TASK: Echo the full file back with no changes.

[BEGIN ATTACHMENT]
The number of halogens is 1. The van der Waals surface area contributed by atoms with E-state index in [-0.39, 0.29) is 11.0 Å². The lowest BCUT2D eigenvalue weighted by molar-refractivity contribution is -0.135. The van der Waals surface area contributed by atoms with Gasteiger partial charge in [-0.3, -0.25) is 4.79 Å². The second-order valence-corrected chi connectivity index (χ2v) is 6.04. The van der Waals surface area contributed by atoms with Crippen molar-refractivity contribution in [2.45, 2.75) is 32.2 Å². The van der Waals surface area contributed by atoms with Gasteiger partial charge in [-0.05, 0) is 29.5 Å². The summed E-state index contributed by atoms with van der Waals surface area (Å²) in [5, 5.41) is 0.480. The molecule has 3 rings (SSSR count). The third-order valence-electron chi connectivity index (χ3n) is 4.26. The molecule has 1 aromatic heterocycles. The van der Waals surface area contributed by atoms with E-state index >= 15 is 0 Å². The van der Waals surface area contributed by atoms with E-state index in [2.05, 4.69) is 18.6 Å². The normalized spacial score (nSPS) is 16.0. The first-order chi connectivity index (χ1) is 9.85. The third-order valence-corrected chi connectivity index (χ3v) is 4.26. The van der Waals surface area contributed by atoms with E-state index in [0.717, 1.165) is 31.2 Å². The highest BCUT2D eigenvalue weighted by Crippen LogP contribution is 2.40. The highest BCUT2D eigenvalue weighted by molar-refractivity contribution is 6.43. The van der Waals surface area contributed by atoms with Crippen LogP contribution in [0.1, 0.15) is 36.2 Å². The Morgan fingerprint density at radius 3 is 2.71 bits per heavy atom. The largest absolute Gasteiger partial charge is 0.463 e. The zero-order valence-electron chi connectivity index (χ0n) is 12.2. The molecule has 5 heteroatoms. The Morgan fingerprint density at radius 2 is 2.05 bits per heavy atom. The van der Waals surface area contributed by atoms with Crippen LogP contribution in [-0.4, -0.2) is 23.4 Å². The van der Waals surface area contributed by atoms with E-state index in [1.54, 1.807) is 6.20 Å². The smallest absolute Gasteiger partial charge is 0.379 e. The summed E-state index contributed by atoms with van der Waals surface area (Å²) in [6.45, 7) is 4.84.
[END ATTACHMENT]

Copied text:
The number of halogens is 1. The van der Waals surface area contributed by atoms with E-state index in [-0.39, 0.29) is 11.0 Å². The lowest BCUT2D eigenvalue weighted by molar-refractivity contribution is -0.135. The van der Waals surface area contributed by atoms with Gasteiger partial charge in [-0.3, -0.25) is 4.79 Å². The second-order valence-corrected chi connectivity index (χ2v) is 6.04. The van der Waals surface area contributed by atoms with Crippen molar-refractivity contribution in [2.45, 2.75) is 32.2 Å². The van der Waals surface area contributed by atoms with Gasteiger partial charge in [-0.05, 0) is 29.5 Å². The summed E-state index contributed by atoms with van der Waals surface area (Å²) in [5, 5.41) is 0.480. The molecule has 3 rings (SSSR count). The third-order valence-electron chi connectivity index (χ3n) is 4.26. The molecule has 1 aromatic heterocycles. The van der Waals surface area contributed by atoms with E-state index >= 15 is 0 Å². The van der Waals surface area contributed by atoms with E-state index in [2.05, 4.69) is 18.6 Å². The normalized spacial score (nSPS) is 16.0. The first-order chi connectivity index (χ1) is 9.85. The third-order valence-corrected chi connectivity index (χ3v) is 4.26. The van der Waals surface area contributed by atoms with E-state index in [0.717, 1.165) is 31.2 Å². The highest BCUT2D eigenvalue weighted by Crippen LogP contribution is 2.40. The highest BCUT2D eigenvalue weighted by molar-refractivity contribution is 6.43. The van der Waals surface area contributed by atoms with Crippen LogP contribution in [0.1, 0.15) is 36.2 Å². The Morgan fingerprint density at radius 3 is 2.71 bits per heavy atom. The largest absolute Gasteiger partial charge is 0.463 e. The zero-order valence-electron chi connectivity index (χ0n) is 12.2. The molecule has 5 heteroatoms. The Morgan fingerprint density at radius 2 is 2.05 bits per heavy atom. The van der Waals surface area contributed by atoms with Crippen LogP contribution in [-0.4, -0.2) is 23.4 Å². The van der Waals surface area contributed by atoms with E-state index in [1.54, 1.807) is 6.20 Å². The smallest absolute Gasteiger partial charge is 0.379 e. The summed E-state index contributed by atoms with van der Waals surface area (Å²) in [6.45, 7) is 4.84.